When We Were Orphans by Kazuo Ishiguro is set in England and China. Banks lived with his parents in the Internation-al Settlement of Shanghai until his ninth year when both his parents disappeared, one after the other. The orphaned child was taken to England to live with relatives. Sent off to boarding school Banks embraces everything British, and as an adult achieving some renown as a private detective. The first half of the story shifts time frames from Banks’ childhood in Shanghai and his life as a bon vivant private eye in London. His life’s work was set the moment his parents disappeared, the mystery there to be solved. In 1937 Banks realizes his career has been leading up to this moment, that the mystery he has been training to solve is the disappearance of his parents. His mother was openly critical of the opium trade, an unpopular notion at the time. Banks has the idea that if he can find his parents he can avert the storm clouds of war fast closing in, that they are all tied up together. The novel now shifts as Banks encounters people from his past in Shanghai and the reader realizes he may be an unreliable narrator. A major theme of the book is the question of reality, as Banks sees himself in one way while others may see him quite differently. This adds a deeper element of suspense and a surrealistic feel to the story. The writing is absolutely brilliant, the story drawing the reader in and going unexpected places, not only entertaining but also giving much to think about long after the last page is finished. Ishiguro can be a playful writer, while also exploring such weighty concepts as self-awareness and whose version is reality. His earlier book, Remains of the Day, winner of the Man Booker Prize, is a masterpiece. This is an author well worth reading, he challenges and entertains.— Deon Stonehouse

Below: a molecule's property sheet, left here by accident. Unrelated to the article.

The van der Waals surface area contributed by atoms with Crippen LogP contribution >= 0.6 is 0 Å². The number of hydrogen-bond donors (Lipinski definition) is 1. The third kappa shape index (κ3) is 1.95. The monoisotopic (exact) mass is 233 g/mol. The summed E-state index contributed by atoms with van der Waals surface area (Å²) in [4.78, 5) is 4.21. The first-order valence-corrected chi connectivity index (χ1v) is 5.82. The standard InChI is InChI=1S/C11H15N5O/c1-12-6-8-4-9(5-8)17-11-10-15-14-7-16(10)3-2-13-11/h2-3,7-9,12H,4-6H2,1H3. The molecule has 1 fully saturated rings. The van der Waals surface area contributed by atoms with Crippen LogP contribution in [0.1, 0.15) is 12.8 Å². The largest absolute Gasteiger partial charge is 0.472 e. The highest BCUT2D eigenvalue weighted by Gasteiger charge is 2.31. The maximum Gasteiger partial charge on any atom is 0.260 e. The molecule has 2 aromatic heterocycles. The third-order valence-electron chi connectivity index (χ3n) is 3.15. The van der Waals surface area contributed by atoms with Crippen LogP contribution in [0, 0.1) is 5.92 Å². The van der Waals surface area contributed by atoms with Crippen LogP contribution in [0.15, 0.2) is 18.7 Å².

From the winner of the Nobel Prize in Literature and author of the Booker Prize–winning novel The Remains of the Day comes this stunning work of soaring imagination.
Born in early-twentieth-century Shanghai, Banks was orphaned at the age of nine after the separate disappearances of his parents. Now, more than twenty years later, he is a celebrated figure in London society; yet the investigative expertise that has garnered him fame has done little to illuminate the circumstances of his parents' alleged kidnappings. Banks travels to the seething, labyrinthine city of his memory in hopes of solving the mystery of his own, painful past, only to find that war is ravaging Shanghai beyond recognition-and that his own recollections are proving as difficult to trust as the people around him.
Masterful, suspenseful and psychologically acute, When We Were Orphans offers a profound meditation on the shifting quality of memory, and the possibility of avenging one’s past.
About the Author
Kazuo Ishiguro is the 2017 winner of the Nobel Prize in Literature. His work has been translated into more than 40 languages. Both The Remains of the Day and Never Let Me Go have sold more than 1 million copies, and both were adapted into highly acclaimed films. Ishiguro's other work includes The Buried Giant, Nocturnes, A Pale View of the Hills, and An Artist of the Floating World.
"Swift, compelling, moving, irresistible."
--The Baltimore Sun
"Goes much further than even The Remains of the Day in its examination of the roles we've had handed to us... His fullest achievement yet."
--The New York Times Book Review
"You seldom read a novel that so convinces you it is extending the possibilities of fiction."
--Sunday Times (London)
"Poignant... When We Were Orphans may well be Ishiguro's most capacious book so far."
--Pico Iyer, The New York Review of Books
"[A]n imaginative work of surpassing intelligence and taste."
--Joyce Carol Oates, Times Literary Supplement
"With his characteristic finesse, Mr. Ishiguro infuses what seems like a classic adventure story with an ineffable tinge of strangeness."
--The Wall Street Journal